It’s interesting that you describe yourself as “dragging ALS out of the shadows.” This can’t be easy work. Why is it so essential?

I think it’s very important for me to share my experience so more people understand what ALS is and why research for an effective treatment is so necessary. ALS has about the same incidence rate as Multiple Sclerosis, but because there are several treatment options for MS there are millions of people worldwide living with the condition. And while MS takes between 5-10 years off a normal lifespan, ALS kills within 2-5 years. There is no known risk factor except age, and most people with ALS are diagnosed between the ages of 50-60.

I think it’s also important for me to show other people with this condition that, with a little bit of technology added to their lives, they can go on living and being productive. This is why I call myself the world’s first fully-functioning cyborg. I spent years keeping machines alive and happy – now it’s their turn to give back.

I spent years keeping machines alive and happy… now it’s their turn to give back.

Could you elaborate on the importance of technology to a person with ALS?

For people with ALS, technology like my eye-gaze software symbolizes life. Period. In order to interact with others, express a need, compose a symphony, or answer interview questions, requires communication. Humans require some level of interaction to remain sane. Just ask someone sentenced to solitary confinement. As people with ALS lose their ability to move and to talk, the eyes are usually (not always) spared the paralysis. So technology is our only savior from the ultimate solitary confinement. Three of my close friends who had this condition lost their eye movement and quickly decided to succumb to ALS. Like me, all three were on mechanical ventilation order to breathe. Yet what truly kept them alive was their ability to communicate. If I didn’t have this available, I would have taken a first-class ticket on the Morphine Train to Dirtnap Town some time in 2008.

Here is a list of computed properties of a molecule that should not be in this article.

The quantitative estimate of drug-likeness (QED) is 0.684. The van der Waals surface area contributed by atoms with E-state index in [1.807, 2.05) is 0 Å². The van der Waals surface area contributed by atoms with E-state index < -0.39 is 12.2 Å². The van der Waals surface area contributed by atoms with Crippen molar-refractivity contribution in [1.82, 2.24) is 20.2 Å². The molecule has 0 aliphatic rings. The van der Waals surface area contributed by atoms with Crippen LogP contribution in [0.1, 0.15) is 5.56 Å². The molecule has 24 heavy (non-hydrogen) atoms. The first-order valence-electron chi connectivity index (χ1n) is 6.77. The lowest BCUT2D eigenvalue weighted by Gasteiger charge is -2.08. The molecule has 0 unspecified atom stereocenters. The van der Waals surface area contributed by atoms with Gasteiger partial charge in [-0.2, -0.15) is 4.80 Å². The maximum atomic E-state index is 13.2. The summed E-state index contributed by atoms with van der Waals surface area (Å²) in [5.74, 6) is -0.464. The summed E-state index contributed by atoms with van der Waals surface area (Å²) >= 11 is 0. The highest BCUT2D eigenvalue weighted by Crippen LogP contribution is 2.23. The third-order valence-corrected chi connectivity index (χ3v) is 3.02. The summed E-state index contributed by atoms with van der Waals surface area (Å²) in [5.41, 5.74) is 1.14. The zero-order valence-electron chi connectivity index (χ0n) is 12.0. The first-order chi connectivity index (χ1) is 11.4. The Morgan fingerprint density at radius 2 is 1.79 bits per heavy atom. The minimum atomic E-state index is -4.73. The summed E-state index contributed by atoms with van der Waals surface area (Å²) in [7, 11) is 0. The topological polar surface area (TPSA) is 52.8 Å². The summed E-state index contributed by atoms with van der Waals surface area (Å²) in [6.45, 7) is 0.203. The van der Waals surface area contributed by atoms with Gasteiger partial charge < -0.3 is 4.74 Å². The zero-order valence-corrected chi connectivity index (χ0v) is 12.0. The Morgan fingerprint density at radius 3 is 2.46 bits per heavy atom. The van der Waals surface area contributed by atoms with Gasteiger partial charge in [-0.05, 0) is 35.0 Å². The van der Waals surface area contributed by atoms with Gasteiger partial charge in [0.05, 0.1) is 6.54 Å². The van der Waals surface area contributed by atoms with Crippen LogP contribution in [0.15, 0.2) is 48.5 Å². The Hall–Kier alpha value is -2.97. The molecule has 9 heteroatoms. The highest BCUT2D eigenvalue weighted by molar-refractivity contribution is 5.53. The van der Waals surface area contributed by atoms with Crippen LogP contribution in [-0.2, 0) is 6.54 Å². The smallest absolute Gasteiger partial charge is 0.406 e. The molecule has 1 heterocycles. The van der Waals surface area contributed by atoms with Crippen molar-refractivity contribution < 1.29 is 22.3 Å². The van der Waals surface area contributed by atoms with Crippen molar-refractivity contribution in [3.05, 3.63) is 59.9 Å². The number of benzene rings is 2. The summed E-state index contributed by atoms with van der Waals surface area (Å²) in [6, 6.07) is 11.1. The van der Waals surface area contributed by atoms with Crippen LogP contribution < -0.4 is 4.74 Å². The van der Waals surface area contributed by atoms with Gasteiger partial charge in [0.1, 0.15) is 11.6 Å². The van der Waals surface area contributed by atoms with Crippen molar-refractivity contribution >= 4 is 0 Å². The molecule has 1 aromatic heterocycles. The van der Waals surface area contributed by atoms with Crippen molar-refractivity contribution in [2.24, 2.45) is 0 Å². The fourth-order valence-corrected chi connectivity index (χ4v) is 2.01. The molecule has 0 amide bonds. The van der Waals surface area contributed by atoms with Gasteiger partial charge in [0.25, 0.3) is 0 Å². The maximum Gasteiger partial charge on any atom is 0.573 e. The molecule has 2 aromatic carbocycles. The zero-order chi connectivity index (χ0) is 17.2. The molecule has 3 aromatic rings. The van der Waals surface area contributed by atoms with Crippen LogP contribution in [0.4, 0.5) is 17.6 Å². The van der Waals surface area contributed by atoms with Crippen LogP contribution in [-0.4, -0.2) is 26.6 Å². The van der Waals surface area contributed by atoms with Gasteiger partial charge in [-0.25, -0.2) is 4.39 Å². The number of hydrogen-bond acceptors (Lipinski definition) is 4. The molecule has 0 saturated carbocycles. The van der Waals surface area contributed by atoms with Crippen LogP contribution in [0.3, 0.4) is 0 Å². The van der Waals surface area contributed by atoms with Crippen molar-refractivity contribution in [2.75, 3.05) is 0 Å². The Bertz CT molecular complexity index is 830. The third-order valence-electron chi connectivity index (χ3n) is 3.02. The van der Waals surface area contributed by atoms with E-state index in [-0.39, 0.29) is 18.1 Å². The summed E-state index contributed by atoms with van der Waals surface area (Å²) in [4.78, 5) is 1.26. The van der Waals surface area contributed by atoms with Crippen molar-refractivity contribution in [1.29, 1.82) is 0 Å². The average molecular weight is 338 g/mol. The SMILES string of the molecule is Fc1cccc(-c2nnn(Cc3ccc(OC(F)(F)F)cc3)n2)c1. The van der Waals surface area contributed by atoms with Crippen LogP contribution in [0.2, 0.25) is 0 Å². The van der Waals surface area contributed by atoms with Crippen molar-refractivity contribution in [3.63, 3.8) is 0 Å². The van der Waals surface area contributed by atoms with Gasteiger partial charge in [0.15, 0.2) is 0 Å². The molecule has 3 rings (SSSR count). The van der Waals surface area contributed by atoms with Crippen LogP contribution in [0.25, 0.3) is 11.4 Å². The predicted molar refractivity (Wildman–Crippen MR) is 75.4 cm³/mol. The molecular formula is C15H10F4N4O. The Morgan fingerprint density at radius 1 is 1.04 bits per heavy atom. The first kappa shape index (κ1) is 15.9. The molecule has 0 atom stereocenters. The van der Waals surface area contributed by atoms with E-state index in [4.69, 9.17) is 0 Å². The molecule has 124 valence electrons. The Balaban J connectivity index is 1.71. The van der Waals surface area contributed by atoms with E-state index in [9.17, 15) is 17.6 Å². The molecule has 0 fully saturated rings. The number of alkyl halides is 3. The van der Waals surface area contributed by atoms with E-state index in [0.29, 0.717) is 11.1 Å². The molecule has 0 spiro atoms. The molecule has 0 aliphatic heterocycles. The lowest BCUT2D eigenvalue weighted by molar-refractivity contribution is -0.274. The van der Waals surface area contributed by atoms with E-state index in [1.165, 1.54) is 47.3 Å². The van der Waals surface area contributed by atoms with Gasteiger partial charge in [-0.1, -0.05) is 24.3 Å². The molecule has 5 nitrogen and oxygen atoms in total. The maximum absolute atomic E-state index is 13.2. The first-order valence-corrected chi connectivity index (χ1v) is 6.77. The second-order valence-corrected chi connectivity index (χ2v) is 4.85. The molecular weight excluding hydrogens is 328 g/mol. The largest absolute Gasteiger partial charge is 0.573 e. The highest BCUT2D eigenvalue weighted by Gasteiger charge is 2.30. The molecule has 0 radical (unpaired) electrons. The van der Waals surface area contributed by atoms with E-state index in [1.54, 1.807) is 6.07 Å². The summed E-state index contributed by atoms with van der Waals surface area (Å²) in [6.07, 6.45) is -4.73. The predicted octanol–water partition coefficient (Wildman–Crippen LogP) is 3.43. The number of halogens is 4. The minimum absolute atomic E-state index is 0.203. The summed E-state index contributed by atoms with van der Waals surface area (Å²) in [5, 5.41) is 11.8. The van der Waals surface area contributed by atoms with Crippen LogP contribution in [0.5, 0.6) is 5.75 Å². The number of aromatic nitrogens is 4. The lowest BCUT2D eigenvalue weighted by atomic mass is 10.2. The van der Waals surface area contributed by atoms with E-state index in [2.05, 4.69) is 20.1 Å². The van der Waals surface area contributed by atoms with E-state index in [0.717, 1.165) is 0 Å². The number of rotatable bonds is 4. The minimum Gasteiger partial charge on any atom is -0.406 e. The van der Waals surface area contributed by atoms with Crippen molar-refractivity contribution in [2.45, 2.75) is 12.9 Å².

What does your average day look like?

I work quite late in the night so usually wake up around 12:30 in the afternoon. My morning caregiver turns on my computer and conducts range of motion exercises and stretching to keep my limbs loose. He then pours lunch down my PEG tube while I check my email. I usually answer any questions from other people with ALS and check in on any outstanding business that needs doing in my volunteer groups or my research organization.

Often by then it’s time for my shower routine. My afternoon caregiver and another who comes in to help out with showers lift me out of bed and place me in my rolling reclining shower chair. In the shower chair, I am shaved with an electric razor and given my daily cough-assist therapy. This is a machine with a hose attached to my tracheotomy tube which gently pushes air into my lungs then quickly sucks it out. This simulates a cough, which I cannot do because my diaphragm muscles are paralyzed. I am then rolled into the shower, my teeth brushed, body and hair bathed, dried, and put back into bed where I do all my work and online socializing.